In April 1637, Ramsay sent two vessels with stores to relieve Hermanstein, near Coblentz. The boats passed by Frankfurt and Mainz undetected by disguising the soldiers as Jesuits. The first two vessels were successful, though the garrison at Hermanstein did capitulate in 1637. Due to a third vessel being confiscated by the Elector of Mainz, Ramsay stormed and pillaged the Elector’s town of Aschaffenburg. After the brief respite Hanau was again besieged and this time the Count of Hanau, Philip Maurice, made his peace with the emperor, and relinquished the Swedish cause. Seeing the impossibility of his situation Ramsay agreed to evacuate the city on honourable terms. Oxenstierna commended and congratulated Ramsay on his steadfast service there, and allowed him to retain his rank until he received full payment from the Swedish government. This payment consisted of several parts. 50,000 reichsthaler (about £15,000) was to be paid to his wife in Scotland; an equivalent for his lands in Mecklenburg was to be secured; and he was to obtain safe conduct to Swedish quarters. Ramsay did not believe this agreement would be honoured and in December 1637 he took the count of Hanau prisoner and re-occupied the city. Barely two months later, on 22 February 1638, Count Nassau Dillenburgh surprised, wounded and captured Ramsay, who died a prisoner in Dillenburgh castle on 29 June 1639. 

It is unknown how many children Ramsay had, although a son David Ramsay [SSNE 8120] was also in Swedish service and a copy of his will is printed in T. Fischer’s The Scots in Sweden. Although Ramsay never obtained a noble title from the Swedes like so many of his compatriots serving in the Swedish army, he still proved a respected and consistent soldier of the highest calibre, to the extent that he was actively sought after as governor by conquered German populations. There is a bust of Ramsay from 1636. His wife had him buried in the church of Dillenburg on August 18 1650, explaining that she did not have the finances to transport him back to Scotland for burial there. Ramsay was immortalized as the character of the Governor of Hanau in Grimmelshausen’s seventeenth-century novel, Der Abenteuerliche Simplicissimus Teutsch


Sources: Riksarkivets ämnessamlingar. Personhistoria https://sok.riksarkivet.se/bildvisning/A0070071_00188#?c=&m=&s=&cv=187&xywh=1864%2C292%2C4133%2C2383

R. Monro, His Expedition with a worthy Scots Regiment called Mac-Keyes (2 vols., London, 1637), II, The List of the Scottish Officers in Chiefe, list 1; The Swedish Intelligencer: The Second Part (London, 1632), pp.12-13; Swedish Riksarkivet, Oxenstiernskassmalingen, E692; Swedish Krigsarkiv, Muster Rolls 1615/15; 1624/8; 625/3,5,6; 1626/3-9; 1627/9,12; 1628/6-15; 1629/5-10,12,14,16,18,19; 1630/23,24,26; 1631/12,15-18,25,27; 1632/22; Danish Rigsarkiv, TKUA Alm. del. 1, no. 9: Latina 1600-15, fol. 262; Swedish Riksarkiv, P. Sondén, Militärachefer i svenska arméen och deras skrivelser; T. Fischer, The Scots in Sweden (1907); T. Fischer, The Scots in Germany (Edinburgh, 1902); Rikskansleren Axel Oxenstiernas Skrifter och Brefvexling, (15 vols. Stockholm, 1888-1977),first series, II, passim; ibid, IV, V, VI, VII, IX, XII, XV passim.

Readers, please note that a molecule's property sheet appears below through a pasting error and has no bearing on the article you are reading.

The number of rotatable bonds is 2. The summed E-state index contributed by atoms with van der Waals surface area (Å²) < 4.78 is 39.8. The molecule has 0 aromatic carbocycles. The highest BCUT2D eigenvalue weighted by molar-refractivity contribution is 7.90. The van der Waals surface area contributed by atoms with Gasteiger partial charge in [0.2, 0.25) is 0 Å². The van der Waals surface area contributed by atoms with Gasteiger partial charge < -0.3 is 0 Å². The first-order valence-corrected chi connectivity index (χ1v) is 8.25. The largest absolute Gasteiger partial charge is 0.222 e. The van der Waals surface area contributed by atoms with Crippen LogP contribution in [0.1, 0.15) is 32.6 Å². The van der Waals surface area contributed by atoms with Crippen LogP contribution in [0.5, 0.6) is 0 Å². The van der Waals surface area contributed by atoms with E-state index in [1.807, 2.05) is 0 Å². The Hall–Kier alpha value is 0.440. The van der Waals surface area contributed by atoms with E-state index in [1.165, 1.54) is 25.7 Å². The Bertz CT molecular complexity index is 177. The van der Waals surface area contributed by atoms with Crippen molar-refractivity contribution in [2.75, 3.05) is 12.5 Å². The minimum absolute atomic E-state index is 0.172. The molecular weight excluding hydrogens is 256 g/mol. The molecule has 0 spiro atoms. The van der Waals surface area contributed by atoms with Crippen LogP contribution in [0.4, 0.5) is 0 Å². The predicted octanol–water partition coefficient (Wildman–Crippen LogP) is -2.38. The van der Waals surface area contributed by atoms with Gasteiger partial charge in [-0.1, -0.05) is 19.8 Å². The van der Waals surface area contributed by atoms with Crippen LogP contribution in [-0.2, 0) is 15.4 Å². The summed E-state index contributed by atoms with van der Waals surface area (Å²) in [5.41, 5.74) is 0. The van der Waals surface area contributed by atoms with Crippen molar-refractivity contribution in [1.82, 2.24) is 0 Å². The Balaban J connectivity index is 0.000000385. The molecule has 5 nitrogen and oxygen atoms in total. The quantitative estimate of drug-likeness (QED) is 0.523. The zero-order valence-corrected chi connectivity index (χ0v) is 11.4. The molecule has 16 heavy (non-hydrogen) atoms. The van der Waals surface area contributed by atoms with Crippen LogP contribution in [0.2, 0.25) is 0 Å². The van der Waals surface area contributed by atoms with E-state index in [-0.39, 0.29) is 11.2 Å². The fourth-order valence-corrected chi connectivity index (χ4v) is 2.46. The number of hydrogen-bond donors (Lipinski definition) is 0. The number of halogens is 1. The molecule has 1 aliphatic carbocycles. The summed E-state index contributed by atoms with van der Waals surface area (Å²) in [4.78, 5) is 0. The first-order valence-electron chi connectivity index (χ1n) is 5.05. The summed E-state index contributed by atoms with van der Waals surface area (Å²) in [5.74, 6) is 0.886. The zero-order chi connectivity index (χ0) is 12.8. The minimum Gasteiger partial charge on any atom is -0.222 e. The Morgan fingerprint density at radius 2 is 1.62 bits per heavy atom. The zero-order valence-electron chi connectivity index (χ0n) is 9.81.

Sir James Balfour Paul and R. Douglas, The Scots Peerage, (9 vols., 1904-1914), vol. iii, iv, and ix; N.A. Kullberg et. al., Svenska Riksrådets Protokoll 1621-1658, (18 vols., Stockholm, 1878-1959), vol. ix; Calendar of State Papers Domestic, second series, (23 vols, 1858-1897) vol. for 1631; S. Strömbom, ed. Index över svenska porträtt 1500-1850 i svenska porträttarkivets samlingen, 2 vols.(Stockholm, 1935, 1939), vol 2, p.656; J. Grant, Memories and Adventures of Sir John Hepburn, (1851); J. Grant, The Scottish Soldiers of Fortune, their adventures and achievements in the armies of Europe, (1890); Acts of the Privy Council of England 1623-1625 (London 1933), p.204; T. Riis, Should Auld Acquaintance Be Forgot (Odense 1988), II, p.72; A.T.S. Goodrick, ed. The Relation of Sydnam Poyntz 1624-1636 (London, 1908), pp.56, 122-123; W. Crowne, Travels of Thomas Lord Howard 1637 (New York, 1971), p. 59; H.J.C. von Grimmelshausen, (Translated by A.T.S. Goodrick) The Adventurous Simplicissimus (Lincoln, Nebraska, 1962), p. 50; National Museums of Scotland Library (NMSL) Archive Room, CC 69 TRA: Anon., Sketch of the Life of Sir James Ramsay: A General Officer in the Armies of Gustavus Adolphus, King of Sweden, bound in a miscellaneous group of items called, Tracts, Vol. 1 (1750 – 1800?), pp.1–10; Steve Murdoch, Network North: Scottish Kin, Commercial and Covert Associations in Northern Europe, 1603-1746 (Brill, Leiden, 2006), pp.1, 6, 75, 252, 273-274, 284-289, 294, 309. 


This entry was updated with information kindly provided by Dr Aaron Allen and Dr Bernd Warlich who passed on details from Anja RIECK, Frankfurt am Main unter schwedischer Besatzung 1631-1635. Reichsstadt-Repraesentationsort-Bündnisfestung (Frankfurt/M. 2005), p. 29

Service record

Arrived 1611-01-01
Departed 1612-12-31
Arrived 1615-01-01, as ENSIGN
Departed 1615-12-31, as ENSIGN
Capacity OFFICER, purpose MILITARY
Arrived 1624-04-01, as CAPTAIN
Departed 1624-12-31, as CAPTAIN
Capacity RECRUITER, purpose MILITARY
Arrived 1625-01-01, as LT. COLONEL
Departed 1626-12-31, as LT. COLONEL
Capacity OFFICER, purpose MILITARY
Arrived 1627-01-01, as COLONEL + CHIEF
Departed 1632-12-31, as COLONEL + CHIEF
Capacity OFFICER, purpose MILITARY
Arrived 1631-01-01, as COMMANDANT
Departed 1631-12-31, as COMMANDANT
Arrived 1633-01-01, as COLONEL + CHIEF
Departed 1638-02-22, as MAJOR GENERAL
Capacity GOVERNOR, purpose MILITARY